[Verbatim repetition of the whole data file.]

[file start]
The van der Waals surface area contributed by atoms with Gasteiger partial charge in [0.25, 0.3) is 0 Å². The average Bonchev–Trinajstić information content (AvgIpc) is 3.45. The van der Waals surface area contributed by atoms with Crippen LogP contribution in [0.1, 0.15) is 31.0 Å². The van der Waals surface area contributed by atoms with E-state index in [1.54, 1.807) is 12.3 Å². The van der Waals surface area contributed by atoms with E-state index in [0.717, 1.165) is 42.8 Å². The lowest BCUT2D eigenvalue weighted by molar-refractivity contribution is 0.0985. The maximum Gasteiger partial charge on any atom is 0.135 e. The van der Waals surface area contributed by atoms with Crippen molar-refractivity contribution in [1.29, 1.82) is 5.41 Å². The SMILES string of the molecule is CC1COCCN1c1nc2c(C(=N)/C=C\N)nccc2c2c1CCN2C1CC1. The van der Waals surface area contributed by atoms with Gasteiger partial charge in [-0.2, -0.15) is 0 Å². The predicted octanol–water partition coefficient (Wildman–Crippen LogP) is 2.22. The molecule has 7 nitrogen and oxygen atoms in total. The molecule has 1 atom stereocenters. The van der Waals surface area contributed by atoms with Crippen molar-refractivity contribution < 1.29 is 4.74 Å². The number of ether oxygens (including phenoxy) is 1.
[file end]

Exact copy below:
The van der Waals surface area contributed by atoms with Gasteiger partial charge in [0.25, 0.3) is 0 Å². The average Bonchev–Trinajstić information content (AvgIpc) is 3.45. The van der Waals surface area contributed by atoms with Crippen LogP contribution in [0.1, 0.15) is 31.0 Å². The van der Waals surface area contributed by atoms with E-state index in [1.54, 1.807) is 12.3 Å². The van der Waals surface area contributed by atoms with E-state index in [0.717, 1.165) is 42.8 Å². The lowest BCUT2D eigenvalue weighted by molar-refractivity contribution is 0.0985. The maximum Gasteiger partial charge on any atom is 0.135 e. The van der Waals surface area contributed by atoms with Crippen molar-refractivity contribution in [1.29, 1.82) is 5.41 Å². The SMILES string of the molecule is CC1COCCN1c1nc2c(C(=N)/C=C\N)nccc2c2c1CCN2C1CC1. The van der Waals surface area contributed by atoms with Gasteiger partial charge in [-0.2, -0.15) is 0 Å². The predicted octanol–water partition coefficient (Wildman–Crippen LogP) is 2.22. The molecule has 7 nitrogen and oxygen atoms in total. The molecule has 1 atom stereocenters. The van der Waals surface area contributed by atoms with Crippen molar-refractivity contribution < 1.29 is 4.74 Å². The number of ether oxygens (including phenoxy) is 1.